The good news is that FDI shows signs of revival. According to the UN Conference on Trade and Development, after collapsing to a net outflow of $20 billion in 2008, foreign investment into Ireland amounted to $14 billion in 2009. This was achieved against a background of continuing global decline. Worldwide, FDI fell by 39% in 2009 and Ireland was one of only six countries that achieved any increase in FDI at all.

The reason that Ireland attracts strong inward investment includes high educational standards, the use of the English language, tax incentives and strong ties to the US. The adoption of the euro has also proved very important for the country. Unlike the other PIGS, the euro is central to the business model of Ireland. Multinational companies use Ireland as a way into the European continent. That means that, while other PIGS may end up leaving the eurozone, Ireland will not.

No one can doubt the enormous challenges facing Ireland, but equally if there is a sustained global recovery, there can be no doubting the boost that Ireland will get. As with other exporters, like Vietnam, it is geared towards global recovery. Its exposure to increasing global investment and its high ratio of exports to GDP, mean that it will be sensitive to global growth.

This could be good news for the Irish stock market. As a whole, the market now trades at about 30% of the value reached in 2007. In comparison, the S&P 500 recovered to nearly 75% of its pre crash level. It will be a long time before the Irish market recovers to its 2007 levels, but it does seem that there is potential value there.

One way in is to buy the New Ireland Fund (NYSE:IRL), which holds a portfolio that includes most of the large capitalization Irish stocks. This fund trades at under 20% of pre crash levels. For those that believe in buying low, this may be the way to do it.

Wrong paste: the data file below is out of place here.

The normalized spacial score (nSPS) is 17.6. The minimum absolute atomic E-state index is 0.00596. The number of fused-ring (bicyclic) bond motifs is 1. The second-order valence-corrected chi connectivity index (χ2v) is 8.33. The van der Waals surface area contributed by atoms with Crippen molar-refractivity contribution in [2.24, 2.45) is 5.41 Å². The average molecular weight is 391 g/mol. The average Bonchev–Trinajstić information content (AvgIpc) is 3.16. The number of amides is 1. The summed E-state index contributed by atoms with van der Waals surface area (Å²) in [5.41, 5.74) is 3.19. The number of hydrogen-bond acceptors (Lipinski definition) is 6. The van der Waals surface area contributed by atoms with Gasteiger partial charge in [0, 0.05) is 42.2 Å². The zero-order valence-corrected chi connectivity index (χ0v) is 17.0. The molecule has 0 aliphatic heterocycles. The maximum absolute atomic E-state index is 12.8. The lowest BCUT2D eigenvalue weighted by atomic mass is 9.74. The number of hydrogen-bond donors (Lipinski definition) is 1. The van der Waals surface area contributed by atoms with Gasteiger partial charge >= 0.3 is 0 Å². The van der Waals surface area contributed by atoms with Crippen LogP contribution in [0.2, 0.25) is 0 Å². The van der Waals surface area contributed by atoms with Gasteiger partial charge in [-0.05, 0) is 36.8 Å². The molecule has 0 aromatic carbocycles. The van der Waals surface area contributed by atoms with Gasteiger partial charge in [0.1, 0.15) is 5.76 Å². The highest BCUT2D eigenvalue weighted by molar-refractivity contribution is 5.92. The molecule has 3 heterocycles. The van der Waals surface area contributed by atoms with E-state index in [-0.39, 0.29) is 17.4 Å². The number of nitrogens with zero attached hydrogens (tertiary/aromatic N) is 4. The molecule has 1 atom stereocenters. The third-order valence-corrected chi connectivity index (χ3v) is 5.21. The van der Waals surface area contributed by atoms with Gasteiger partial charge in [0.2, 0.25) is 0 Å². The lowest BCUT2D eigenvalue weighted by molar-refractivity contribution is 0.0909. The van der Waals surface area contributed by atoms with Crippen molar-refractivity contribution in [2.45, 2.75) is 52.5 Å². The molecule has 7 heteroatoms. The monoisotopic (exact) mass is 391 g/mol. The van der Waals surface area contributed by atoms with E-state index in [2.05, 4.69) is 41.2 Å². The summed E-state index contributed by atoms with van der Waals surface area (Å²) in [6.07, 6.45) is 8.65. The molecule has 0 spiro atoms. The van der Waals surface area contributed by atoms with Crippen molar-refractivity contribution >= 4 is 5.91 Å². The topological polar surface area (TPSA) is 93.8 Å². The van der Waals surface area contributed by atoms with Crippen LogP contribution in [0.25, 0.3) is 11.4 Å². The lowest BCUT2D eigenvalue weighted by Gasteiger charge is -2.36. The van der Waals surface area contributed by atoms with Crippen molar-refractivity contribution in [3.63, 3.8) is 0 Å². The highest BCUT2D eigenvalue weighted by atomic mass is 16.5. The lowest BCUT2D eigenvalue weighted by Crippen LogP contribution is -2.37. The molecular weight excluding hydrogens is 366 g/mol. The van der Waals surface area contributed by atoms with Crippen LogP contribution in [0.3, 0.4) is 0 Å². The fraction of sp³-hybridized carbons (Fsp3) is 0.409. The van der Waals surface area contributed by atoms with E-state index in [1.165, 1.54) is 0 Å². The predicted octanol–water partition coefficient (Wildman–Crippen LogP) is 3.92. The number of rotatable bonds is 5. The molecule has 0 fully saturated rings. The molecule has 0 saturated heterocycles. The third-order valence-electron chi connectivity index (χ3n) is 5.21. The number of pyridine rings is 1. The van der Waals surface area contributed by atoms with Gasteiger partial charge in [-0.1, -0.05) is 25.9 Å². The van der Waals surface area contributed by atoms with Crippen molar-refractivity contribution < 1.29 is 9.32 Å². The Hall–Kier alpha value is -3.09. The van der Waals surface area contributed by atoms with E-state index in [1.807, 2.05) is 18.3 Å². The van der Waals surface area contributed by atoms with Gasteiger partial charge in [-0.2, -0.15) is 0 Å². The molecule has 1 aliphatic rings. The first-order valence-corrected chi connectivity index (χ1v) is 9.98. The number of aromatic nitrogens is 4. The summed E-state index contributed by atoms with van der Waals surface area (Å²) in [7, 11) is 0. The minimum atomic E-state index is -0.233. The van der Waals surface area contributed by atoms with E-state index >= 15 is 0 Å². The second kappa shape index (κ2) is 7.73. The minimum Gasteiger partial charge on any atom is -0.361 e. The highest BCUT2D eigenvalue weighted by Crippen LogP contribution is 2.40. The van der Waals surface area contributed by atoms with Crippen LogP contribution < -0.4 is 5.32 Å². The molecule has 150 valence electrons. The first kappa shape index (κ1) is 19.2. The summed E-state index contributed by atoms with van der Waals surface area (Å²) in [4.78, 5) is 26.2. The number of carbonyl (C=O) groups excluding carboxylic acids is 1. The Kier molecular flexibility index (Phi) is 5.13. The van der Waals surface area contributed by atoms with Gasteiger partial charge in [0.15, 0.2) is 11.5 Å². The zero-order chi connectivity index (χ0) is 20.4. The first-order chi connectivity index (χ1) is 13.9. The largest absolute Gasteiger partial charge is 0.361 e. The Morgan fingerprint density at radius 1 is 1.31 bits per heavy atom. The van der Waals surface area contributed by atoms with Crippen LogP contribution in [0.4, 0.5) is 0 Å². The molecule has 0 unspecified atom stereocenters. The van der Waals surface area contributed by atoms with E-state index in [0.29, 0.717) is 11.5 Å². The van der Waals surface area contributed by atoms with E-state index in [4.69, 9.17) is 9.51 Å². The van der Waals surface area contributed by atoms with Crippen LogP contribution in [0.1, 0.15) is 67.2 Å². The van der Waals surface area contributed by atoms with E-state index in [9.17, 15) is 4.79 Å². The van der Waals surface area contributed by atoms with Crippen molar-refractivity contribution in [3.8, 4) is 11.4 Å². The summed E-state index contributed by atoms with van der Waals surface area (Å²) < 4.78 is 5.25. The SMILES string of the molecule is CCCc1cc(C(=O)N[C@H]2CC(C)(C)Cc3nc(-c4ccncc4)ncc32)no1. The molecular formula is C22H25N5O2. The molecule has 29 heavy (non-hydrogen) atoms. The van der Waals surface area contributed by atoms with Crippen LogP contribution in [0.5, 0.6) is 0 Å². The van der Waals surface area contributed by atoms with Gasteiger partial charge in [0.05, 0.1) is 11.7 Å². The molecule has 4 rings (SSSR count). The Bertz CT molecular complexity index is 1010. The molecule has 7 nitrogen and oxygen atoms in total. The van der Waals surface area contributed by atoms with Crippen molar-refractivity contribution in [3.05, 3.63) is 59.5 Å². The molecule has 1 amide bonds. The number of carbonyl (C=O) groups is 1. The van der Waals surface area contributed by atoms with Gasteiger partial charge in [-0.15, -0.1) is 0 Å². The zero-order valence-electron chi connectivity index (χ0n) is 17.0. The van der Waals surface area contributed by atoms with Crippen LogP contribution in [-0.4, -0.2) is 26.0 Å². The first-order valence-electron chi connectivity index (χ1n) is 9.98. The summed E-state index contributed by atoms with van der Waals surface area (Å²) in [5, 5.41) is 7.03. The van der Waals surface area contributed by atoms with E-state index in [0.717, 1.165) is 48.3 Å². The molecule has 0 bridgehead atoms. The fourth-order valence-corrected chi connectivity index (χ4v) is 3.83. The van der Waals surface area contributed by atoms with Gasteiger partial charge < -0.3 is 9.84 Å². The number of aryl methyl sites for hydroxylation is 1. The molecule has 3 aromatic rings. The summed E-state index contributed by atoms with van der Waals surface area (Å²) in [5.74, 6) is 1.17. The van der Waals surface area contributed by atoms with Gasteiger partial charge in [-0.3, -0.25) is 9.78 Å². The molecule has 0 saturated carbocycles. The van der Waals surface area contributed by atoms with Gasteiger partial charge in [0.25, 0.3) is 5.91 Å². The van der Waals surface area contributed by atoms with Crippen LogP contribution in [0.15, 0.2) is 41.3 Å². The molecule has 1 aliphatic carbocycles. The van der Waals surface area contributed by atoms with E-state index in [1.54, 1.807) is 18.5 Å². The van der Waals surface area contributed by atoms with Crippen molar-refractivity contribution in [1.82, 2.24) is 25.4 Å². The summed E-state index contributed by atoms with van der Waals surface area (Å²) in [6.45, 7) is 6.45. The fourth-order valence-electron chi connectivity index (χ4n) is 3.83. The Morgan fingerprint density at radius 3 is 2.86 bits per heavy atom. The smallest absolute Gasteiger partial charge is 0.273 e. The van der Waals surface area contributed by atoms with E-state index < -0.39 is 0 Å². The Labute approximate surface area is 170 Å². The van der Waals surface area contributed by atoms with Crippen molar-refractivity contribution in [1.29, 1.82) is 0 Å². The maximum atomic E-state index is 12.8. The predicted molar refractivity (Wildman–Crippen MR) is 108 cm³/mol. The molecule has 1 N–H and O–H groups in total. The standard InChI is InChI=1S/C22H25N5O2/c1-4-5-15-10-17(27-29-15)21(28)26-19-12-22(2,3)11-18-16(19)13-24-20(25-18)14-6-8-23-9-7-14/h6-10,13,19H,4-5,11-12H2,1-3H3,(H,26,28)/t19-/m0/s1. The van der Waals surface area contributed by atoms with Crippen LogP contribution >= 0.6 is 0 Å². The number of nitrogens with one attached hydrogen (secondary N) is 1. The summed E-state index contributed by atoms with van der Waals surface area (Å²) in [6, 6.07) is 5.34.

I will watch the Irish market, and as a first step I have bought two oil stocks. Surprisingly, for a country with little oil, the Irish market has provided me with two of my most successful oil investments. I have recently re-established stakes in both.

Dragon Oil (OTCPK:DRAGF), which is one of the stocks owned by IRL, operates from offshore Turkmenistan, in the Caspian Sea, where it has proved and probable oil reserves of 645 million barrels and 3.2 trillion cuft of gas. The market valuation does not reflect the long term opportunity, particularly given the strong cash generation and $1 billion in cash on the balance sheet.

Tullow Oil (TUWLY.PK) could almost be used to define the term "luck of the Irish." In 2004 it drilled 27 wells in the Lake Albert region of Uganda and found oil in 26. The good run hasn't stopped since. In 2009, it achieved an 87% exploration success rate. The group now has a portfolio with a total resource potential of 2.8bn boe.

My recent strategy has been to scale down my holding of highly valued, emerging market stocks and to increase my holding of better value stocks that are exposed to emerging market growth. These two stocks fit in to that plan.

For Ireland, more generally, I will wait and see. If the world economy recovers strongly, Ireland will reflect that growth. That, in itself, is reason enough to wish them good fortune, so on Wednesday, I will be raising a glass of green beer and wishing good luck to Ireland.

Disclosure: Author long Dragon Oil, Tullow Oil and S&P 500

Source: Ireland's Economy May Not Need the Luck of the Irish to Recover